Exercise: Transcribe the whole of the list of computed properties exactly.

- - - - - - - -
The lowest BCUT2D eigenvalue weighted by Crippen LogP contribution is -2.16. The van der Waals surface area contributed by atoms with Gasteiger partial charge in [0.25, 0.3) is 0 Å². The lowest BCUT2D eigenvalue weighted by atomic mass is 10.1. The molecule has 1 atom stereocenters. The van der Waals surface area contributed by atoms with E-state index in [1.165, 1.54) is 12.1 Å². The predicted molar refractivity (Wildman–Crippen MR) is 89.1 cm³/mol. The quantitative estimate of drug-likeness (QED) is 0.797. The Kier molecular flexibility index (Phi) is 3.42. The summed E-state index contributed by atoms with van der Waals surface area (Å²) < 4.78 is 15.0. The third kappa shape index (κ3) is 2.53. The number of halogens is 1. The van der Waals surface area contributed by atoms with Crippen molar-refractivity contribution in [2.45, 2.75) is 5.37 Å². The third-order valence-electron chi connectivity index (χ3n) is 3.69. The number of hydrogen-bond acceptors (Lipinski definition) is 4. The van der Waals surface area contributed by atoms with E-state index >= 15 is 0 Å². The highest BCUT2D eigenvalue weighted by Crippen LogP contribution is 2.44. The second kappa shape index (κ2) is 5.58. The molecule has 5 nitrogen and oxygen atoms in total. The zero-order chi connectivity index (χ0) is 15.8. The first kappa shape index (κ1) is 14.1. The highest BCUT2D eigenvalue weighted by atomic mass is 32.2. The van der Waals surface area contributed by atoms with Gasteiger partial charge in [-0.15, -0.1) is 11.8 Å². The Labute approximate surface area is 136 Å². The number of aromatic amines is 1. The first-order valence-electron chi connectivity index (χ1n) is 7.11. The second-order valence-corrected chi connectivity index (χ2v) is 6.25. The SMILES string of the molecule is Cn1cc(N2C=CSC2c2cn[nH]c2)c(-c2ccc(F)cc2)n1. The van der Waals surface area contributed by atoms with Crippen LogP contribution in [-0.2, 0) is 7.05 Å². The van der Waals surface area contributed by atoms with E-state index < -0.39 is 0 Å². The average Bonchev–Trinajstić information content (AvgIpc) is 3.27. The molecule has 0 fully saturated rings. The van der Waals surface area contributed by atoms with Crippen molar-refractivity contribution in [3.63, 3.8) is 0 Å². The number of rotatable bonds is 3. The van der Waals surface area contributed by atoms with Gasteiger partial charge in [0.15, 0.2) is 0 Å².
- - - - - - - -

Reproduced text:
The lowest BCUT2D eigenvalue weighted by Crippen LogP contribution is -2.16. The van der Waals surface area contributed by atoms with Gasteiger partial charge in [0.25, 0.3) is 0 Å². The lowest BCUT2D eigenvalue weighted by atomic mass is 10.1. The molecule has 1 atom stereocenters. The van der Waals surface area contributed by atoms with E-state index in [1.165, 1.54) is 12.1 Å². The predicted molar refractivity (Wildman–Crippen MR) is 89.1 cm³/mol. The quantitative estimate of drug-likeness (QED) is 0.797. The Kier molecular flexibility index (Phi) is 3.42. The summed E-state index contributed by atoms with van der Waals surface area (Å²) < 4.78 is 15.0. The third kappa shape index (κ3) is 2.53. The number of halogens is 1. The van der Waals surface area contributed by atoms with Crippen molar-refractivity contribution in [2.45, 2.75) is 5.37 Å². The third-order valence-electron chi connectivity index (χ3n) is 3.69. The number of hydrogen-bond acceptors (Lipinski definition) is 4. The van der Waals surface area contributed by atoms with E-state index >= 15 is 0 Å². The highest BCUT2D eigenvalue weighted by Crippen LogP contribution is 2.44. The second kappa shape index (κ2) is 5.58. The molecule has 5 nitrogen and oxygen atoms in total. The zero-order chi connectivity index (χ0) is 15.8. The first kappa shape index (κ1) is 14.1. The highest BCUT2D eigenvalue weighted by atomic mass is 32.2. The van der Waals surface area contributed by atoms with Gasteiger partial charge in [-0.15, -0.1) is 11.8 Å². The Labute approximate surface area is 136 Å². The number of aromatic amines is 1. The first-order valence-electron chi connectivity index (χ1n) is 7.11. The second-order valence-corrected chi connectivity index (χ2v) is 6.25. The SMILES string of the molecule is Cn1cc(N2C=CSC2c2cn[nH]c2)c(-c2ccc(F)cc2)n1. The van der Waals surface area contributed by atoms with Crippen LogP contribution in [-0.2, 0) is 7.05 Å². The van der Waals surface area contributed by atoms with E-state index < -0.39 is 0 Å². The average Bonchev–Trinajstić information content (AvgIpc) is 3.27. The molecule has 0 fully saturated rings. The van der Waals surface area contributed by atoms with Crippen molar-refractivity contribution in [3.63, 3.8) is 0 Å². The number of rotatable bonds is 3. The van der Waals surface area contributed by atoms with Gasteiger partial charge in [0.15, 0.2) is 0 Å².